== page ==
Thanks to science, we can hear the voices of icebergs. But are we listening?

The World
Large crack painted on to a wall

If you walk along the Chicago River behind the Lyric Opera House between now and Oct. 1, you’ll hear a low groan, a twinkling sound — a distinctive hum that is not-quite-urban.  

Passersby have compared the noises to an airplane passing overhead, a whale’s vocalization or a penguin singing. This noise, an addition to the echoing urban soundscape, comes from four waterproof speakers affixed to the top of 2 North Riverside Plaza.

At a closer glance, a grey and black vinyl print winds across the building’s face: a 1:9,000-scale replica of the Larsen C crack. This 120-mile long fracture produced one of the largest icebergs in history, when it broke off into the Weddell Sea on July 12. The iceberg, called A68 or the “White Wanderer,” will circulate in the Weddell Sea for tens of years.

A branch formed on a 120-mile rift resulted in one of the largest icebergs in history.
A branch formed on a 120-mile rift resulted in one of the largest icebergs in history. Alex Newman/PRI

There’s a challenge in communicating both the scale of Antarctic ice and its connection to climate change, a challenge that two Chicago-based artists Petra Bachmaier and Sean Gallero, who call themselves Luftwerk, and the Natural Resources Defense Council have approached through artistic collaboration.

All sounds in the “White Wanderer” exhibit are composed from a collection of seismic data recorded from 2001-2007 in Antarctica by University of Chicago glaciologist Douglas MacAyeal.

Related: There's a new branch in the huge Antarctic ice crack

For the last 40 years, MacAyeal has been traveling to Antarctica to study ice — its flow and response to the climate system.

In his fieldwork, MacAyeal places earthquake seismometers on the ice for a year. The seismometers pick up vibrations that are inaudible to the human ear; the waves take many seconds to complete. That data is used to interpret how the Antarctic ice is moving, why it’s moving, what’s holding it back and why it breaks up.

When they discovered MacAyeal’s work online, Luftwerk and the NRDC asked if he would be willing to have his data used — in a sped-up version that is audible to the human ear — as part of a public art installation.

“We started talking a year ago about EXPO, because they [Luftwerk] were really fascinated with sea level rise and hurricanes,” said Elizabeth Corr, Manager of Art Partnerships and Events at NRDC. “We had no idea that by the time our project came to be, we’d be witnessing some of the worst hurricanes that coastal communities had seen in years.”

The idea was to bring Antarctica to Chicago to help people connect, both visually and acoustically, to a place they’re likely never to go.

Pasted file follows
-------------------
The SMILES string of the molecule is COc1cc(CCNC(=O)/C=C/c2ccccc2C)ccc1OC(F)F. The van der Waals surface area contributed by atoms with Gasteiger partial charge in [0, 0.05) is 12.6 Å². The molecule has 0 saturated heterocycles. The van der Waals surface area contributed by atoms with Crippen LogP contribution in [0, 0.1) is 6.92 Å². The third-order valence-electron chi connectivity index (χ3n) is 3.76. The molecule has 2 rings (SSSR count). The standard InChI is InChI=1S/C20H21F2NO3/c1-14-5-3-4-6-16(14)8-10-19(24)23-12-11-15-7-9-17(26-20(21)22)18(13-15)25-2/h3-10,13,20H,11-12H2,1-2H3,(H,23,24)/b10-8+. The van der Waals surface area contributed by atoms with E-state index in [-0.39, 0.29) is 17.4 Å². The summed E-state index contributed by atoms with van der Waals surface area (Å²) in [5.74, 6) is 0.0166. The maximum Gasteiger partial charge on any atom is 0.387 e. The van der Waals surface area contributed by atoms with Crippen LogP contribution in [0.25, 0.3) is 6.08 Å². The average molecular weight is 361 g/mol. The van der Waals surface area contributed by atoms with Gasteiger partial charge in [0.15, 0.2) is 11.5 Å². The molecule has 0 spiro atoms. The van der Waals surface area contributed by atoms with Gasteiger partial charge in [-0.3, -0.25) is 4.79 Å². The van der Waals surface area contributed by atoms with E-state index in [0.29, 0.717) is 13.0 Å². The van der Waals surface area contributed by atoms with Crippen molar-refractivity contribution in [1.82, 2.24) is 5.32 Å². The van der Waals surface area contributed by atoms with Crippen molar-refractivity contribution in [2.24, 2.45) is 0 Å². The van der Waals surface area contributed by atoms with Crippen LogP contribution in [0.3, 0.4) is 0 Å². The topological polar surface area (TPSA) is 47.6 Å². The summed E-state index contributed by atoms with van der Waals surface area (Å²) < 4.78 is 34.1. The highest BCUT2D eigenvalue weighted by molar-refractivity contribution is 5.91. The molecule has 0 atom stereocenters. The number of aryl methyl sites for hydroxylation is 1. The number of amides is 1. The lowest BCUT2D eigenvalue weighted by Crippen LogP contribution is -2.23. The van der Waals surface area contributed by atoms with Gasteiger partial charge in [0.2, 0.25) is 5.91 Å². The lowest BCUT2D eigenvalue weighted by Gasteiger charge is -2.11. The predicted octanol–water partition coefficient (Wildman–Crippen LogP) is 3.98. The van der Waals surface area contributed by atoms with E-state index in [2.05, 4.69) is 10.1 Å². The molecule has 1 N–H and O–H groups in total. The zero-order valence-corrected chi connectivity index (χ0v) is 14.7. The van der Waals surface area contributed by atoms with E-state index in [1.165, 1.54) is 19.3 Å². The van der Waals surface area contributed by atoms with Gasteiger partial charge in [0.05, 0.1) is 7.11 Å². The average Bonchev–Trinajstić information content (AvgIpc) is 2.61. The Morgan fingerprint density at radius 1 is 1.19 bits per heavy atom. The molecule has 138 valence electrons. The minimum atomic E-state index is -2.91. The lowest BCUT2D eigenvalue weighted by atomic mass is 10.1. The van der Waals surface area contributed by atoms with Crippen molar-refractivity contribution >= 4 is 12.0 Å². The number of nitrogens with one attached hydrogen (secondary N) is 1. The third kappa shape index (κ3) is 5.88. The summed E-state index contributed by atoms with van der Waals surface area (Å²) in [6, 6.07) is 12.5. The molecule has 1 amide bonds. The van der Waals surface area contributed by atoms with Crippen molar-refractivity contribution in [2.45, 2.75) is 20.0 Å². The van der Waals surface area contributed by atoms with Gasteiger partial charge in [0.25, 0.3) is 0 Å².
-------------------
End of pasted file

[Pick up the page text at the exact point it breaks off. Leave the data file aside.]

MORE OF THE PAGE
An information booth where Doug MacAyeal explained his fieldwork and seismometers to passers-by at 2 North Riverside Plaza.
An information booth where Doug MacAyeal explained his fieldwork and seismometers to passers-by at 2 North Riverside Plaza.Devi Lockwood

“We felt like bringing the sound here speaks for itself,” Bachmaier said. “It sounds like music, like the ice is crying in a way. It’s haunting music … it’s massive when you get to feel it."

Luftwerk also addressed the challenge of communicating exactly how large these Antarctic ice sheets are to an urban audience.

“We related it to the scale of a city. Chicago has tall skyscrapers and we tried to match it up,” said Bachmaier. “The tallest skyscraper appears like a little matchbox compared to the scale of this massive natural iceberg.”

Doug MacAyeal, University of Chicago glaciologist, has studied Antarctic ice for 40 years.
Doug MacAyeal, University of Chicago glaciologist, has studied Antarctic ice for 40 years.Devi Lockwood
A sign at the exhibit announces: “The Larsen C crack was 120 miles long. That’s about 370 times the size of the Willis Tower.” When MacAyeal was on site to explain his work, he told passersby that if the ice shelf crack started in downtown Chicago, it would extend all the way to Milwaukee, Wisconsin.

The sounds of the installation interact with the sounds of the city in ways that even the artists couldn’t have anticipated.

“It’s almost like a call and response,” Bachmaier said. “There are moments where the city sounds so similar to the iceberg that there is this kind of movement between the two rhythms. It is almost in sync, but then it’s a very different tonality. We were really surprised when these two sonic worlds collided.”

MacAyeal echoed this sentiment, upon hearing an artistic interpretation of his data from Antarctica being amplified in downtown Chicago.

“There’s an interactive element in the music,” MacAyeal said. “Yes, the Antarctic ice sheet is speaking about its breakup in the form of this sound that’s broadcast across the plaza, but at the same time the city is making its own sound.”

At a time when US President Donald Trump has pulled out of the Paris Climate Agreement and denied the impact of climate change on recent and devastating hurricanes, the artists found it important to bridge the divide between scientific research and public awareness, bringing climate data into people’s everyday lives.

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Rather than having a scientist lecturing the public, “White Wanderer” invites passersby to engage with climate science on their own terms.

“The interactive element — the fact that the ice and the city are talking to each other, is sort of at the root of what humans need to learn about climate,” MacAyeal said.

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